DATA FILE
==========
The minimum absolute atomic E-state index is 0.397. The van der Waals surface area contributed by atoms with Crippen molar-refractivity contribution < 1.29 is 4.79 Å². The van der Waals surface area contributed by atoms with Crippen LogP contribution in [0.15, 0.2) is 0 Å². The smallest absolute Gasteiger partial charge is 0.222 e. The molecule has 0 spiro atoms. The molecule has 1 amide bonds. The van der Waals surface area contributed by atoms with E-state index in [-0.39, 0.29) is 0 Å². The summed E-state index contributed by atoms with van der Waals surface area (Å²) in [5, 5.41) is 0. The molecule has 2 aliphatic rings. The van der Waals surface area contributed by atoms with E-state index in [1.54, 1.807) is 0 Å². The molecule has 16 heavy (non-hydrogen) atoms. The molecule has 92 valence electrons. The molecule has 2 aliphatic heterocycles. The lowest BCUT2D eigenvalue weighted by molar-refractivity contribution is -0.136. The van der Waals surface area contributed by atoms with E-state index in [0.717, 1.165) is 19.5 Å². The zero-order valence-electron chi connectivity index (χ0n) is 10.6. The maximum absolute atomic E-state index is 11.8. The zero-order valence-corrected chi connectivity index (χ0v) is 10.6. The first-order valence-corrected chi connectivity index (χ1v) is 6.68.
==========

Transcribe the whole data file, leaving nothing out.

The minimum absolute atomic E-state index is 0.397. The van der Waals surface area contributed by atoms with Crippen molar-refractivity contribution < 1.29 is 4.79 Å². The van der Waals surface area contributed by atoms with Crippen LogP contribution in [0.15, 0.2) is 0 Å². The smallest absolute Gasteiger partial charge is 0.222 e. The molecule has 0 spiro atoms. The molecule has 1 amide bonds. The van der Waals surface area contributed by atoms with E-state index in [-0.39, 0.29) is 0 Å². The summed E-state index contributed by atoms with van der Waals surface area (Å²) in [5, 5.41) is 0. The molecule has 2 aliphatic rings. The van der Waals surface area contributed by atoms with E-state index in [1.54, 1.807) is 0 Å². The molecule has 16 heavy (non-hydrogen) atoms. The molecule has 92 valence electrons. The molecule has 2 aliphatic heterocycles. The lowest BCUT2D eigenvalue weighted by molar-refractivity contribution is -0.136. The van der Waals surface area contributed by atoms with E-state index in [0.717, 1.165) is 19.5 Å². The zero-order valence-electron chi connectivity index (χ0n) is 10.6. The maximum absolute atomic E-state index is 11.8. The zero-order valence-corrected chi connectivity index (χ0v) is 10.6. The first-order valence-corrected chi connectivity index (χ1v) is 6.68.